Severe constipation can be caused by many factors:  These include but are not limited to hormonal imbalances, hypothyroidism, dehydration, lack of fiber, lack of exercise, certain medications as well as the problems listed above.  Often a simple increase in physical activity can ease constipation, such as increased walking and less sitting.  Diets which include more fiber, including whole grain breads and fiber supplements may also be beneficial, as can taking more magnesium.  It is important to remember that small lifestyle changes, such as allowing more time to walk/climb stairs and eat a healthier diet can make a huge difference in relieving constipation. 

*** Answering the Question *** (This is a direct response to the reader though it offers some important advice for anyone who is in a similar situation). 

I am going to be blunt.  Your doctor prescribed Colchicine for a reason.  It sounds as though you were doing the usual, healthy things to relieve your severe constipation and it did not work.  In your case, you even ended up with Hyponatremia, I'm assuming because you were making yourself to drink more water in order to help force a bowel movement.  As I stated above, Hyponatremia can be serious and even fatal.  This is not something you want to take lightly.  Something in your body is not working as it should and your doctor is trying to help. Yes, Colchicine does have certain side effects.  Drinking too much water also has side effects, as you have learned, as do many "natural remedies". 

Most of the side effects for Colchicine are rather mild, including some gastrointestinal upset, anemia and possibly neutropenia, which is a decrease in a certain type of white blood cell.  The severity of the neutropenia is in direct correlation to the possibility of infection, including severe infection.  Still, most people on Colchicine do not have these side effects.  Most of the more severe problems with Colchicine is due to an overdose of the drug. It would be beneficial to have routine blood work done in order to make certain that you are not having these problems. 

Colchicine is a "toxic natural product" derived from plants, so it should most certainly be taken with caution and under the supervision of a doctor. This is not something I say lightly. Still, it is also being investigated as an anti-cancer drug. I doubt your doctor would have recommended this if other options were working for you.  It might also benefit you to look into taking milk thistle in order to better assist your liver function and eliminate toxins from your body.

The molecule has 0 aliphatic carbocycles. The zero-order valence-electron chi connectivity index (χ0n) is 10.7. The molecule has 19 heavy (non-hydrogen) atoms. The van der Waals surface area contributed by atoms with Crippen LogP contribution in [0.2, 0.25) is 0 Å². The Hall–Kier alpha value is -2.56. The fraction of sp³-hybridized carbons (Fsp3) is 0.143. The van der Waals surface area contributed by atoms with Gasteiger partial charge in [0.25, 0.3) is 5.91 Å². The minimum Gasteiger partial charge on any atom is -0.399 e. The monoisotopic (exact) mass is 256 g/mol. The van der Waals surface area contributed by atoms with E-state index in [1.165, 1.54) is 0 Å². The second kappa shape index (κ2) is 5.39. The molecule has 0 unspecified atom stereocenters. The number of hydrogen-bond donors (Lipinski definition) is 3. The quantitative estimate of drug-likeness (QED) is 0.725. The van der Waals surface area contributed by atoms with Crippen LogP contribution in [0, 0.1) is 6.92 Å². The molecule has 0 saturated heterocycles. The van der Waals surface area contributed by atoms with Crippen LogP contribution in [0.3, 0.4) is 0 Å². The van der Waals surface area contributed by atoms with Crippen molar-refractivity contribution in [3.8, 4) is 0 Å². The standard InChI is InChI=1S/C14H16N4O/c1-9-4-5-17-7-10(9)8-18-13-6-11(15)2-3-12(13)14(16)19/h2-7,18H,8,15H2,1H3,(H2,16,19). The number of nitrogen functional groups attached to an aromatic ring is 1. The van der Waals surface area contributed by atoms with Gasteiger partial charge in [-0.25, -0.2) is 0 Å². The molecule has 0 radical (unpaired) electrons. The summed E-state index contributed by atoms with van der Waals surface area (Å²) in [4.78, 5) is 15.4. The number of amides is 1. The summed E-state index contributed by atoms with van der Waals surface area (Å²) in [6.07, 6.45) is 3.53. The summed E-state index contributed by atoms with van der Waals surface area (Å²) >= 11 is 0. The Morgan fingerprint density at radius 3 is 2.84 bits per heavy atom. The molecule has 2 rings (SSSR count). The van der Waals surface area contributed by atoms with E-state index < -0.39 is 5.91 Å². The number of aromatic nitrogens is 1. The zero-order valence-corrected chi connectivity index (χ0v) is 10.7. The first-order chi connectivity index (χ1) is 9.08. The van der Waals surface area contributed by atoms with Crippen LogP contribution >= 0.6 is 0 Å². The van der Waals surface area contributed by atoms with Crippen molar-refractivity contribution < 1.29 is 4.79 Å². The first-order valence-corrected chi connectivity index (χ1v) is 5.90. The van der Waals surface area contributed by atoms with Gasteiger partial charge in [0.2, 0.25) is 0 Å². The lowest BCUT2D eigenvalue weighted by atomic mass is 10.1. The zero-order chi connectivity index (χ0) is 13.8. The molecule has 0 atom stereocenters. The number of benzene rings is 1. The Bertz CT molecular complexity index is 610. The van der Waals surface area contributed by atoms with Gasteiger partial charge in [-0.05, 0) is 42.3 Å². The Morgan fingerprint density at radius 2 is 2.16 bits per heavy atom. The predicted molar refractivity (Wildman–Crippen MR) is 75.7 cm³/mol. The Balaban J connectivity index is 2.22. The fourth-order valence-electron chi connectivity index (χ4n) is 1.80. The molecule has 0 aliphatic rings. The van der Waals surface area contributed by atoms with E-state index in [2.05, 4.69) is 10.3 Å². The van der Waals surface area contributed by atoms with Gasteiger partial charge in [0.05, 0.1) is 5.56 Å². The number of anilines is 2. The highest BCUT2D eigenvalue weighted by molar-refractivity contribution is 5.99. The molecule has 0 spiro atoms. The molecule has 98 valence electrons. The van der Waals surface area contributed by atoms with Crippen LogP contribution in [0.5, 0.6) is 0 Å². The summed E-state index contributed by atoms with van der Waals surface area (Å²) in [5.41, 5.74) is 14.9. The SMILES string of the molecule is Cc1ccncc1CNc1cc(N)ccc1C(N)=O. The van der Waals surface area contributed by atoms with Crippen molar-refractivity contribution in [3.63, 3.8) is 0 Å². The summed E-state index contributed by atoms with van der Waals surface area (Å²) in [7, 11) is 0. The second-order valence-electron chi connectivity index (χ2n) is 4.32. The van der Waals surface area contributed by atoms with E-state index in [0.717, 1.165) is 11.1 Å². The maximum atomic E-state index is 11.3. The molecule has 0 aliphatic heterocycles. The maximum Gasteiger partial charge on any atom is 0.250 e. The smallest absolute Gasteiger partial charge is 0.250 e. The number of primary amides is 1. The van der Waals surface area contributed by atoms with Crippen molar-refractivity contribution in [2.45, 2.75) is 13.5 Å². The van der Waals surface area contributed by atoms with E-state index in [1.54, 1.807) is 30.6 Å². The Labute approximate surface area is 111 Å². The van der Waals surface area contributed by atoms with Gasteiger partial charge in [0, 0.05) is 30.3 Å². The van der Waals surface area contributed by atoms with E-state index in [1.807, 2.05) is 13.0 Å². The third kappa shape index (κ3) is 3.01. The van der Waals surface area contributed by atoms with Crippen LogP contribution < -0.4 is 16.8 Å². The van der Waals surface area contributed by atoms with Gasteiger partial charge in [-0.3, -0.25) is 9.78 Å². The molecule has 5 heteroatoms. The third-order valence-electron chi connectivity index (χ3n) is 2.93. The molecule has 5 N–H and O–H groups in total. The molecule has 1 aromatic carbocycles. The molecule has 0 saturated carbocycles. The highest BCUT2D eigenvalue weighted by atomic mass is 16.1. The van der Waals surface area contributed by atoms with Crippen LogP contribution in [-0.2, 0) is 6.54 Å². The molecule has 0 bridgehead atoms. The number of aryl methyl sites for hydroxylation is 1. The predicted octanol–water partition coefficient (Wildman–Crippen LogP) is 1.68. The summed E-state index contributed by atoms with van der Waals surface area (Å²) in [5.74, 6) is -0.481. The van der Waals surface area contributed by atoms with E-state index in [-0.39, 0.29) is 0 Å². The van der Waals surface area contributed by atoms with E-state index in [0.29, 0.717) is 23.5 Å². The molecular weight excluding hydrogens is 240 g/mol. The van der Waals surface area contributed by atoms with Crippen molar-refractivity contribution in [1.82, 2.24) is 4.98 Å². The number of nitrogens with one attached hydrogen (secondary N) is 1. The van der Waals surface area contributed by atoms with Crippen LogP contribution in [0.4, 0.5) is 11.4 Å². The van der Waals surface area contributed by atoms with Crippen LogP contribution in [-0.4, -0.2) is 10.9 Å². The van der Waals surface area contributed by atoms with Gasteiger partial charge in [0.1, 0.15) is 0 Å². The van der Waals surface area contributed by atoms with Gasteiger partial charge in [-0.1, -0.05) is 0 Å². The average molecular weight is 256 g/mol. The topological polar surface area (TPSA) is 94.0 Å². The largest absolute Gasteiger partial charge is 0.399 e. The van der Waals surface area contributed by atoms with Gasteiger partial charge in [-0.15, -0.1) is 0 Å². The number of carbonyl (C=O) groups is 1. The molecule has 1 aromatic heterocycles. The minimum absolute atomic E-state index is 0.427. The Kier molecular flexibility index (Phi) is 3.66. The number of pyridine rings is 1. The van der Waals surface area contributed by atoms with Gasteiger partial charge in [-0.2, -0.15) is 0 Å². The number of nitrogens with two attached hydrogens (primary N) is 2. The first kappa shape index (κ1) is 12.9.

Regarding Prune Juice:  For most people, prune juice is an excellent natural way to relieve constipation.  In addition, it is loaded with antioxidants and is an excellent source of potassium, which is often used in addition to other treatments for managing Hyponatremia.  For those people who are not eating enough fruits and vegetables, prune juice can be an excellent choice for adding these nutrients to the diet.  However, it has been shown to be ineffective (less effective than saline laxatives) for helping those with severe constipation. 

In addition, larger amounts of prune juice can cause electrolyte imbalances and even kidney problems. This is the last thing you would want if you are already having problems with Hyponatremia.  You might also want to ask yourself what you think prune juice will do for you that all of the other fruits and vegetables which you are eating are not doing for you. 

Again, you are saying that you have a healthy diet and are still constipated.  Clearly,a dietary change of adding another fruit or fruit juice to your diet is not going to work magic. As you have had the problems with Hyponatremia, I would not recommend prune juice for you as it may make this condition worse.  In other words, take that advice with a grain of salt - literally in your case. 

On a final note:  Anyone who is familiar with my writing understands that I am a strong advocate for natural health and natural remedies.  I have had severe side effects from some medications.  I strive to stay abreast of the latest Commission E findings.  However, I am not an MD, nor are any of your other respondents of which I am aware. 

By all means, get a second opinion, especially from a Gastroenterologist as they specialize in the problems which you are having. If you are hearing the same advice and being prescribed the same medications, please listen. One thing which I cannot stress enough is that you should voice any concerns you have to your doctor. He/she may be able to prescribe a different medication or better explain why your medication was chosen.  Your doctors are not in the business to cause you harm.  If natural diets and remedies were working for you, you would not have had the problems of which you write. 

(1) Anatomica, the Complete Medical Reference.  Albertine, Kurt H. P 376

All sources are referenced or linked to above.

1 comment

James R. Coffey
Posted on Oct 19, 2010